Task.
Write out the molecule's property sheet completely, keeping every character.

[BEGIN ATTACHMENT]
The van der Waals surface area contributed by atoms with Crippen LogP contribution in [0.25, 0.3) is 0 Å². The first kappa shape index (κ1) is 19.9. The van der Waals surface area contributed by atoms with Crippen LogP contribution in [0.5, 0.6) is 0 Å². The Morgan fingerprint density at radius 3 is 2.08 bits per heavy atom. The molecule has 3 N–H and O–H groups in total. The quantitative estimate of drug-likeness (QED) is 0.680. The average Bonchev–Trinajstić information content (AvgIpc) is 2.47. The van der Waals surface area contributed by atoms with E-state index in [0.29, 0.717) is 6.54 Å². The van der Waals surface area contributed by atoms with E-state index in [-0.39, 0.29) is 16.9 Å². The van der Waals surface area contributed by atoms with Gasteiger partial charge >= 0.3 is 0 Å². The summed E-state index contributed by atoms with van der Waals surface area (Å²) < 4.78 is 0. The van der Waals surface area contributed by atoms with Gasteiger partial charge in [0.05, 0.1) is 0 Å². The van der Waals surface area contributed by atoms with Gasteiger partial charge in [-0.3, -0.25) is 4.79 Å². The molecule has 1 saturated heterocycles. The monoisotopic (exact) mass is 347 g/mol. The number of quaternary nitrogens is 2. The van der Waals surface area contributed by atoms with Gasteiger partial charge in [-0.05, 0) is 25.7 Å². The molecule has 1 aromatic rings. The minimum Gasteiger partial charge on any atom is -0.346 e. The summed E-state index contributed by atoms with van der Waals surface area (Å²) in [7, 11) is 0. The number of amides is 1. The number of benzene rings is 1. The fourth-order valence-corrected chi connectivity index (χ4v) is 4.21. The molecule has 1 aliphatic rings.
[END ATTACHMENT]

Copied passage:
The van der Waals surface area contributed by atoms with Crippen LogP contribution in [0.25, 0.3) is 0 Å². The first kappa shape index (κ1) is 19.9. The van der Waals surface area contributed by atoms with Crippen LogP contribution in [0.5, 0.6) is 0 Å². The Morgan fingerprint density at radius 3 is 2.08 bits per heavy atom. The molecule has 3 N–H and O–H groups in total. The quantitative estimate of drug-likeness (QED) is 0.680. The average Bonchev–Trinajstić information content (AvgIpc) is 2.47. The van der Waals surface area contributed by atoms with E-state index in [0.29, 0.717) is 6.54 Å². The van der Waals surface area contributed by atoms with E-state index in [-0.39, 0.29) is 16.9 Å². The van der Waals surface area contributed by atoms with Gasteiger partial charge >= 0.3 is 0 Å². The summed E-state index contributed by atoms with van der Waals surface area (Å²) < 4.78 is 0. The van der Waals surface area contributed by atoms with Gasteiger partial charge in [0.05, 0.1) is 0 Å². The van der Waals surface area contributed by atoms with Gasteiger partial charge in [-0.3, -0.25) is 4.79 Å². The molecule has 1 saturated heterocycles. The monoisotopic (exact) mass is 347 g/mol. The number of quaternary nitrogens is 2. The van der Waals surface area contributed by atoms with Gasteiger partial charge in [-0.05, 0) is 25.7 Å². The molecule has 1 aromatic rings. The minimum Gasteiger partial charge on any atom is -0.346 e. The summed E-state index contributed by atoms with van der Waals surface area (Å²) in [7, 11) is 0. The number of amides is 1. The number of benzene rings is 1. The fourth-order valence-corrected chi connectivity index (χ4v) is 4.21. The molecule has 1 aliphatic rings.